Next, the Court turned to plaintiff’s off-label promotion claim. The Court explained that under Buckman, to survive a motion to dismiss, plaintiff’s claim must fall within a narrow set of claims that are “premised on conduct that both (1) violates the FDCA and (2) would give rise to a recovery under state law even in the absence of the FDCA.” In evaluating plaintiff’s off-label promotion claim, the Court looked to the allegations
of plaintiff’s Complaint and determined that plaintiff’s allegations were “entirely dependent” on alleged violations of the FDCA rather than any North Carolina law that addressed off-label drug promotion. In reaching this decision, the Court rejected plaintiff’s argument that her negligence per se claim survived Buckman because it is a traditional state law cause of action. The Court explained that:
Buckman requires more, however, than the existence of a general state law principle providing a cause of action for violation of a health and safety statute. Buckman requires pre-existing state law causes of actions that parallel federal safety requirements.
Because plaintiff’s claims existed “solely by virtue of the FDCA regulations regarding off-label promotion,” and plaintiff could not identify any specific North Carolina law that “parallel[ed] and predat[ed]” the FDCA’s requirements, the Court held that plaintiff’s off-label promotion claim was impliedly pre-empted under Buckman.
Lastly, the Court reached the same result with respect to plaintiff’s medication guide claim. The Court again turned to the allegations of plaintiff’s Complaint and noted that the manufacturers’ obligations to provide medication guides were “grounded solely in the FDCA and related regulations.” Since plaintiff’s medication guide claim was not premised on any specific state law that required the distribution of medication guides, the Court held that plaintiff’s medication guide claim was also pre-empted under Buckman. Accordingly, the Court dismissed plaintiff’s claim against the generic manufacturers in their entirety with prejudice.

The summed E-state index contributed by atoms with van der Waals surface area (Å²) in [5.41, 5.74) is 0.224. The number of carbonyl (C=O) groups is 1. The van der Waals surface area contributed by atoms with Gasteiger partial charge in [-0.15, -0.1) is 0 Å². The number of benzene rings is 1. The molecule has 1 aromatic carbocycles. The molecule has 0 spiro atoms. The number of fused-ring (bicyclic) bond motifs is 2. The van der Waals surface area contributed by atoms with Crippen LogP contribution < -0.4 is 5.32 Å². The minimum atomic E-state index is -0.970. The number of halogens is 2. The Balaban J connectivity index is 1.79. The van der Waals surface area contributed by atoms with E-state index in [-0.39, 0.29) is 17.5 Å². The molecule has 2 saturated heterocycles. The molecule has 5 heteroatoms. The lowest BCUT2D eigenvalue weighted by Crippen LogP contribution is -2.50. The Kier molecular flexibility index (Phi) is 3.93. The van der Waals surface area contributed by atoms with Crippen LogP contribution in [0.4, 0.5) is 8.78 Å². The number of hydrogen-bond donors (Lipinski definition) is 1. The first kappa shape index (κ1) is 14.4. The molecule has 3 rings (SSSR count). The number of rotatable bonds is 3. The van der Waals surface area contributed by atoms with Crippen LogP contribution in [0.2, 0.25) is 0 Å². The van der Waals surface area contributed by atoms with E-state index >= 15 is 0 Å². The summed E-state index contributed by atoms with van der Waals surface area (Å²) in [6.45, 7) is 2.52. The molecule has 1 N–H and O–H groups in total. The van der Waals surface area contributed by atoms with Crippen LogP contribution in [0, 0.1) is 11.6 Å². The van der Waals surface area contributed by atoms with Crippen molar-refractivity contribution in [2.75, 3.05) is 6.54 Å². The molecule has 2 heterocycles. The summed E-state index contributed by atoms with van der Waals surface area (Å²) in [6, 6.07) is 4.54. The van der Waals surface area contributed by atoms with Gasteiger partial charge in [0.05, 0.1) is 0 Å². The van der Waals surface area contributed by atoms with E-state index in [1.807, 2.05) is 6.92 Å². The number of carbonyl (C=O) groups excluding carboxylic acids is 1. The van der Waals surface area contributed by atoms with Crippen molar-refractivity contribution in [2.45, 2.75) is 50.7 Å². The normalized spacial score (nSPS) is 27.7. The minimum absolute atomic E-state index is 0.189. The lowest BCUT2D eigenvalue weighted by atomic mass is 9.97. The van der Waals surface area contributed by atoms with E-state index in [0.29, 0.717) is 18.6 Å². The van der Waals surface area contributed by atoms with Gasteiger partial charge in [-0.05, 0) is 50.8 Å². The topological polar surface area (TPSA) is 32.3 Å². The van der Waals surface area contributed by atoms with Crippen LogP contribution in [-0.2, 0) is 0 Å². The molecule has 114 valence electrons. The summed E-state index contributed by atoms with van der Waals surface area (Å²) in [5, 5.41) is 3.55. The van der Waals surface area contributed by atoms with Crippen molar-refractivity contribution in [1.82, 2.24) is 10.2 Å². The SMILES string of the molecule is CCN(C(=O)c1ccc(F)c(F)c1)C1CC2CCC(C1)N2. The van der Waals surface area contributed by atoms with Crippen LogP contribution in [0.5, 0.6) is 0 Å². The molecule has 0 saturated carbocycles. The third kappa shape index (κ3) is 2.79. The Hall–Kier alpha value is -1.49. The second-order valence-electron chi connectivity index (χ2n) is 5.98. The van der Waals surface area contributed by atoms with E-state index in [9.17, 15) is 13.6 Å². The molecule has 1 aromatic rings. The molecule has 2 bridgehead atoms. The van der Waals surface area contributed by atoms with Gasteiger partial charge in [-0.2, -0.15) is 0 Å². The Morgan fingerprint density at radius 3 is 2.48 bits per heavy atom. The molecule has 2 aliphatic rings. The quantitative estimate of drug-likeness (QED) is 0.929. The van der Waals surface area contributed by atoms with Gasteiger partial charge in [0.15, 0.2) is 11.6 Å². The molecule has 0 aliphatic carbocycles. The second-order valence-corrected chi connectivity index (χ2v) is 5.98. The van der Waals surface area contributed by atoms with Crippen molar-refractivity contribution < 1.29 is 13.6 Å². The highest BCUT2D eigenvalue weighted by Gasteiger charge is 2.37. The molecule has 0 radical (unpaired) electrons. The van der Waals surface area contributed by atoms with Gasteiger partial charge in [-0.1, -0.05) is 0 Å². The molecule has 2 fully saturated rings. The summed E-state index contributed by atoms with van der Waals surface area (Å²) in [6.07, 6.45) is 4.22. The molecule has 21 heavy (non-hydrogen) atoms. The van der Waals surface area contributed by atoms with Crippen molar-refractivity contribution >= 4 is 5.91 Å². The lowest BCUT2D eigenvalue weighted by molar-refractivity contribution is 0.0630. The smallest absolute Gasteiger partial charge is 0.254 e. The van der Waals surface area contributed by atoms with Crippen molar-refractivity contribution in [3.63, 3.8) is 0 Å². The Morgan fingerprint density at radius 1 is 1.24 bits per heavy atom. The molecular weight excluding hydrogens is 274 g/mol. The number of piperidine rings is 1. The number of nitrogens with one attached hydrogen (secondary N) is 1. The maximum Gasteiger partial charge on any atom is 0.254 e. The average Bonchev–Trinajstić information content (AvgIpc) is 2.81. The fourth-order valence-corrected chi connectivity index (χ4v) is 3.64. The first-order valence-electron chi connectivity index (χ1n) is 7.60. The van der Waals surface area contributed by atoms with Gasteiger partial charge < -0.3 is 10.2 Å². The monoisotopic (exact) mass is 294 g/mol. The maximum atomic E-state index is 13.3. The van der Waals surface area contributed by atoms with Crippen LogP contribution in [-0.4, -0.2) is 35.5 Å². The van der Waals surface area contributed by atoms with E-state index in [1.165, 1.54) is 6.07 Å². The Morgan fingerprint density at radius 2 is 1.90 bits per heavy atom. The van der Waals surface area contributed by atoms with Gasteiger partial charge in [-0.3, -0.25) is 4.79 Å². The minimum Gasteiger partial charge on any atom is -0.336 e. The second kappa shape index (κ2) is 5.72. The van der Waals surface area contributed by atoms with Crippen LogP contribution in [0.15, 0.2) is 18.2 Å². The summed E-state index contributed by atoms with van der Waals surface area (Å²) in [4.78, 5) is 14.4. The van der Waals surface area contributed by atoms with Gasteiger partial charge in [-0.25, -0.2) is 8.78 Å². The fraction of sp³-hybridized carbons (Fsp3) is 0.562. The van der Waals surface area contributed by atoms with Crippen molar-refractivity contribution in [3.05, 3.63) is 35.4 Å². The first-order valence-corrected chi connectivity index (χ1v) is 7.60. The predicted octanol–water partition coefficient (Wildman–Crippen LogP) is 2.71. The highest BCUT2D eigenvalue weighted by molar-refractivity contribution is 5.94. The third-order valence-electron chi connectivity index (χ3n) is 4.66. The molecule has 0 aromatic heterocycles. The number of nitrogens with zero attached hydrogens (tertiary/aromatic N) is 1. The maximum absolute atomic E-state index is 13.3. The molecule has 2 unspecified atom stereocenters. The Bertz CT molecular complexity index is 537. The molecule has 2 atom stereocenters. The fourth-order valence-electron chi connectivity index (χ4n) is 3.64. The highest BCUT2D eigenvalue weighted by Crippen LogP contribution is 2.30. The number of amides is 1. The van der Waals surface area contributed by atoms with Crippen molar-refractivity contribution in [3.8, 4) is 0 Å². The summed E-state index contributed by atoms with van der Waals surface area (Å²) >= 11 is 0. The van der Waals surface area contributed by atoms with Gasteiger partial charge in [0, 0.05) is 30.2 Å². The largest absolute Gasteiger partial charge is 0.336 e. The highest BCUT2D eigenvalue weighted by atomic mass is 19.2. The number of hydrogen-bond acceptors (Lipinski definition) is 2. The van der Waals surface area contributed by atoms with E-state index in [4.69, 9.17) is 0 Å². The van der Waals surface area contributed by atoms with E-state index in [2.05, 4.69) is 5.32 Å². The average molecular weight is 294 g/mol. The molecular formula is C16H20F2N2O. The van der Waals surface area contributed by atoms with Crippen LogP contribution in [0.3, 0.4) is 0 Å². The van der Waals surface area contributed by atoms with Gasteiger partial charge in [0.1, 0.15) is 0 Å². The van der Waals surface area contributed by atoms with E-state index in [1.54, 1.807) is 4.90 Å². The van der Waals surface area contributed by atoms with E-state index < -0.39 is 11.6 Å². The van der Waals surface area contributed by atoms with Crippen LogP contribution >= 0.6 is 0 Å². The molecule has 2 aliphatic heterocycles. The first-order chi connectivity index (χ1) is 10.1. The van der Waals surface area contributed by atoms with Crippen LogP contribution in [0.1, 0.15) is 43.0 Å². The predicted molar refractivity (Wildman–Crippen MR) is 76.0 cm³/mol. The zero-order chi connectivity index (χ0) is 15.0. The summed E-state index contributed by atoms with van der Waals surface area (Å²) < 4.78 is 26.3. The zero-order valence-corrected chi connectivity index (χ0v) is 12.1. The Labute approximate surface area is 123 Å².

With respect to Wyeth’s motion, the Court agreed with the overwhelming line of cases in which courts have refused to extend liability to brand-name manufacturers where plaintiffs claim they only ingested generic drugs. The Court simply explained that “[u]nder North Carolina law, a defendant may not be held liable for injuries allegedly caused by the use of another’s product.” As a result, the Court dismissed plaintiff’s claims against Wyeth without prejudice giving plaintiff the opportunity to present additional facts to support her claim against Wyeth.
The Court’s decision in Perdue represents a significant victory not only for Wyeth and the generic manufacturers, but for the pharmaceutical industry as a whole. Most significantly, the Court correctly adopted a broad interpretation of the U.S. Supreme Court’s implied pre-emption decision in Buckman and used it to preclude the assertion of off-label promotion and medication guide claims that have not been frequently addressed by prior courts. The Court held that when a plaintiff’s claim relies on requirements or obligations imposed on the manufacturer by the FDCA or FDA regulations, such claims are pre-empted unless plaintiff can point to a specific state law statute of common law claim that parallels those federal requirements. Reliance on general state common law claims, like negligence per se, is insufficient to withstand implied pre-emption under Buckman. The Court also re-affirmed the Mensing decision’s preclusion of failure to warn claims and agreed with the vast majority of nationwide decisions that have rejected innovator liability claims.